- Hemoglobin C (HgbC): This hemoglobin type is linked to hemolytic anemia that develops when your red blood cells are destroyed more easily than normal red blood cells or have a shorter life span than normal red blood cells. Like sickle cell anemia, hemoglobin C most commonly affects people who are Black.
Normal levels of hemoglobin types
A hemoglobin electrophoresis test doesn’t tell you about the amount of hemoglobin in your blood — that’s done in a complete blood count. The levels that a hemoglobin electrophoresis test refer to are the percentages of the different types of hemoglobin that may be found in your blood. This is different in babies and adults:
Hemoglobin is mostly made up of hemoglobin F in fetuses. Hemoglobin F still makes up the majority of hemoglobin in newborns. It quickly declines by the time your baby is a year old:
|Age||Hemoglobin F percentage|
|newborn||60 to 80%|
|1+ year||1 to 2%|
The normal levels of the types of hemoglobin in adults are:
|Type of hemoglobin||Percentage|
|hemoglobin A||95% to 98%|
|hemoglobin A2||2% to 3%|
|hemoglobin F||1% to 2%|
What is it used for?
Hemoglobin electrophoresis measures hemoglobin levels and looks for abnormal types of hemoglobin. It’s most often used to help diagnose anemia, sickle cell disease, and other hemoglobin disorders.
Why do I need hemoglobin electrophoresis?
You may need testing if you have symptoms of a hemoglobin disorder. These include:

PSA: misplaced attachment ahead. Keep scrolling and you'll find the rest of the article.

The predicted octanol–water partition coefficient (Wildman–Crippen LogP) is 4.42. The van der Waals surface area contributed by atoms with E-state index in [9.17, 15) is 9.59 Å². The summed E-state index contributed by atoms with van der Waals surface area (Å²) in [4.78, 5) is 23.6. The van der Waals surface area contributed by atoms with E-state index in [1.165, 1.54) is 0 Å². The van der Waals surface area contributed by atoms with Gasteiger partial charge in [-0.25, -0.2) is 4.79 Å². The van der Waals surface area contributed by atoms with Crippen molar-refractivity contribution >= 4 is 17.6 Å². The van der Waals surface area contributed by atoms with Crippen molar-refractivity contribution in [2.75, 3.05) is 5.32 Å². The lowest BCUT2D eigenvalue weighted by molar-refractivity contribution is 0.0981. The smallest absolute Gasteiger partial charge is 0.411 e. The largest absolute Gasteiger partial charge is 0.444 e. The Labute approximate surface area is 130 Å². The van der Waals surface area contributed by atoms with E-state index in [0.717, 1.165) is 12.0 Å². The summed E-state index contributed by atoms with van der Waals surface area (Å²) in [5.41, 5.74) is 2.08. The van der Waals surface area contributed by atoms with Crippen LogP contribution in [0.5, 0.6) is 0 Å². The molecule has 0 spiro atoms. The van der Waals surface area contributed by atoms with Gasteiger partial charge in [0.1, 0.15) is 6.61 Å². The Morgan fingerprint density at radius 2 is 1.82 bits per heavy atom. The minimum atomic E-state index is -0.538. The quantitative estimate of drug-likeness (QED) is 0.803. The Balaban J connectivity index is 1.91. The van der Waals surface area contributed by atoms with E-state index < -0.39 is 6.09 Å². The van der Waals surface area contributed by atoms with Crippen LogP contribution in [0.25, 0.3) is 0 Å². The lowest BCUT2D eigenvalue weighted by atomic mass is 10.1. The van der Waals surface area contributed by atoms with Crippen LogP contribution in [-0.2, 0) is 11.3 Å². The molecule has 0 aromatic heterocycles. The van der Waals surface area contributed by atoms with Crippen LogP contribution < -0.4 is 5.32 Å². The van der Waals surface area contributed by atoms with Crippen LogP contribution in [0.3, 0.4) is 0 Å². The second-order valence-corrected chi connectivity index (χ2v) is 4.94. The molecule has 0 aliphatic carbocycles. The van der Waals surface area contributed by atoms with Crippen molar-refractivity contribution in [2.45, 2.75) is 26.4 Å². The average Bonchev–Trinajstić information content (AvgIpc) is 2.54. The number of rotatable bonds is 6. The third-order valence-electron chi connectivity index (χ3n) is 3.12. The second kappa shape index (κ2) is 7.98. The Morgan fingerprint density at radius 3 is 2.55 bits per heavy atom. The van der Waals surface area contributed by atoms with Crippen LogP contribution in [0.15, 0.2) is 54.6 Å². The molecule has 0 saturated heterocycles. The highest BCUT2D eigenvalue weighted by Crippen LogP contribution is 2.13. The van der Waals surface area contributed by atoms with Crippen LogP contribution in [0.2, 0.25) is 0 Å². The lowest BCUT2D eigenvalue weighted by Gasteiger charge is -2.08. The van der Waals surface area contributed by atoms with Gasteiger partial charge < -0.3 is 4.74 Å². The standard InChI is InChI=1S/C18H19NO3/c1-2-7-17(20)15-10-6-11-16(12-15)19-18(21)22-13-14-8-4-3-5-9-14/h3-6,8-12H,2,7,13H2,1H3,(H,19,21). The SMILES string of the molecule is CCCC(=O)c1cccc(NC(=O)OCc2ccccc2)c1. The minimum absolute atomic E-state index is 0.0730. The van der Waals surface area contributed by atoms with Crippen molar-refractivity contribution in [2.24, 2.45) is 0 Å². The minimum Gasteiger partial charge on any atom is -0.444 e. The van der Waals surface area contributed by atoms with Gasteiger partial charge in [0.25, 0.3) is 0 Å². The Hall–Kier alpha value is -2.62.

- Pale skin
- Jaundice, a condition that causes your skin and eyes to turn yellow
- Severe pain (sickle cell disease)
- Growth problems (in children)
If you’ve just had a baby, your newborn will be tested as part of a newborn screening. Newborn screening is a group of tests given to most American babies shortly after birth. The screening checks for a variety of conditions. Many of these conditions can be treated if found early.
You may also want testing if you are at risk for having a child with sickle cell disease or another inherited hemoglobin disorder. Risk factors include:
- Family history
- Ethnic background
- In the United States, most people with sickle cell disease are of African ancestry.
- Thalassemia, another inherited hemoglobin disorder, is most common among people of Italian, Greek, Middle Eastern, Southern Asian, and African descent.
What happens during hemoglobin electrophoresis?
A health care professional will take a blood sample from a vein in your arm, using a small needle. After the needle is inserted, a small amount of blood will be collected into a test tube or vial. You may feel a little sting when the needle goes in or out. This usually takes less than five minutes.
To test a newborn, a health care provider will clean your baby’s heel with alcohol and poke the heel with a small needle. The provider will collect a few drops of blood and put a bandage on the site.
What is the difference between isoelectric focusing and electrophoresis?
Isoelectric focusing (IEF) is another technique for identifying abnormal hemoglobin. IEF and electrophoresis both use electric currents to separate hemoglobin types.
Where and how a hemoglobin electrophoresis test is administered
You don’t need to do anything special to prepare for a hemoglobin electrophoresis.